Beauvoir x Reworking x Symbol of

Hi everyone. Sorry for missing the seminar on Friday, got my wisdom teeth pulled (still a little bruised today).

Just finished up The Second Sex. I found the way that Beauvoir reworks psychoanalysis really insightful. Even the form/style which she uses to rework and discuss it is great. She presents certain theories of psychoanalysis and doesn’t just attack them straight away, she discusses them, points out some of their flaws (in a much more amiable way than Paine) and works in her own ideas. I mean, her deconstruction of penis envy is really, really solid:

“The little boy obtains from his penis a living experience that makes it an object of pride to him, but this pride does not necessarily imply a corresponding humiliation for his sisters” (43)

And later she writes

“If the little girl feels penis envy it is only as the symbol of privileges enjoyed by boys” (44)

She’s reverse engineering Freud. Instead of the outside world being symbolic of sexual desires/fantasy/etc, sexual desires are themselves symbolic of an outside world. It helps to find a place for the social in Freud’s psychoanalytic model.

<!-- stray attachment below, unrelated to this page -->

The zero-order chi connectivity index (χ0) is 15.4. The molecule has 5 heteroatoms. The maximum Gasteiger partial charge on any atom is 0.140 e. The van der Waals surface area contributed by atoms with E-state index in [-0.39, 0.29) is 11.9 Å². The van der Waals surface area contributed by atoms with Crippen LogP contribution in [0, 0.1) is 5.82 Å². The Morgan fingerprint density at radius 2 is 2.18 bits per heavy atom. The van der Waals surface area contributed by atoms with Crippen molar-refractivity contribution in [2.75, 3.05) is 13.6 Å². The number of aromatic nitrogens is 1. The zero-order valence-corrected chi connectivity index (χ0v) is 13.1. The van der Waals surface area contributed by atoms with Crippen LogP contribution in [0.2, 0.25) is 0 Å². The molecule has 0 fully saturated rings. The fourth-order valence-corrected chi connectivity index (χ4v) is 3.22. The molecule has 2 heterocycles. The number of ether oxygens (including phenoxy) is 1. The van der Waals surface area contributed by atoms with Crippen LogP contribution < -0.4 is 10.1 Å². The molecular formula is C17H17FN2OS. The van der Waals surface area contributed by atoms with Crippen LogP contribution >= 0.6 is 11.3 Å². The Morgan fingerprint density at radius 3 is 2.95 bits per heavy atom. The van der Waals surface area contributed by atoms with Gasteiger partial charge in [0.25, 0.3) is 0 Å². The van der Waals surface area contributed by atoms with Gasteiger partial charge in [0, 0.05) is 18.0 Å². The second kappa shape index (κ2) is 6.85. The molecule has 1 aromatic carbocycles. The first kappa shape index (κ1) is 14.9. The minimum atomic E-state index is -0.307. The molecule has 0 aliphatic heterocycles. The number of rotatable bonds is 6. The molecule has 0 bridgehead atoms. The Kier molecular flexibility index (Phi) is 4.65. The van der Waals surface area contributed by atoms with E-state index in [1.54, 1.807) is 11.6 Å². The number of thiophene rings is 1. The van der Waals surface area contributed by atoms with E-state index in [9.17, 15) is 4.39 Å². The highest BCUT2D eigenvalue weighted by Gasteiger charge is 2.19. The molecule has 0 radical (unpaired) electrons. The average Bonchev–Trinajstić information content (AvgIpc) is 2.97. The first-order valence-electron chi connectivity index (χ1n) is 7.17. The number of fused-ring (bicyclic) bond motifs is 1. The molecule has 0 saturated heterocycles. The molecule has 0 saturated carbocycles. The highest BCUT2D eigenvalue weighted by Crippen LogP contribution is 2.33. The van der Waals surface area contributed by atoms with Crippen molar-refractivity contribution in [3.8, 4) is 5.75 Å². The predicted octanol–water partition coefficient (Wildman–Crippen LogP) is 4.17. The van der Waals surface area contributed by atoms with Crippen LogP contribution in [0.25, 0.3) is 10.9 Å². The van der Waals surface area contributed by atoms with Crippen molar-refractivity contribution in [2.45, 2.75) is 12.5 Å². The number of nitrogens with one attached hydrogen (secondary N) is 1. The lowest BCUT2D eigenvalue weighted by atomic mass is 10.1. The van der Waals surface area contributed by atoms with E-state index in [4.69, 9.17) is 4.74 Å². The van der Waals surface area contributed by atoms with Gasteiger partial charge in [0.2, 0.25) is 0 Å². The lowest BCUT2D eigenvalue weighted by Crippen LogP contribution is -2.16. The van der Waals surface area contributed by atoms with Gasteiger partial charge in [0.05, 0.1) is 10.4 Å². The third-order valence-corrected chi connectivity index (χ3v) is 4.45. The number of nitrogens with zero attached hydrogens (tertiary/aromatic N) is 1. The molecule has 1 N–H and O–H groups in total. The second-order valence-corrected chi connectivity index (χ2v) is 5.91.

Beauvoir’s mention of the “purposiveness of existence” (46) also provide a really provocative broadening of Freudian psychoanalysis. “If we do not go back to the source, man appears to be the battleground of compulsions and prohibitions that alike are devoid of meaning and incidental,” Beauvoir explains (46). This is something that bugged me about Freud’s work: everything come back to desire – but desire for what? I mean this in the sense that, while sex is the foundation for Freud’s model, it can’t possibly be just the pleasure of sex in itself which drives all of our action. Beauvoir suggests that there’s something more, that there is meaning to be found beyond the “battleground of compulsions and prohibitions.”


2 thoughts on “Beauvoir x Reworking x Symbol of

  1. I like that you mention her deconstruction of penis envy – it was great that she managed to say that Freud was utter nonsense and then explain it rather than making an unsupported claim!

  2. This is something that bugged me about Freud’s work: everything come back to desire – but desire for what?

    This didn’t quite occur to me while reading Freud (maybe I was too overwhelmed with distaste, ha) and you’re right – it’s interesting.

    (Also, now I’m wondering about how Freud would see existentialism.)

Leave a Reply

Your email address will not be published. Required fields are marked *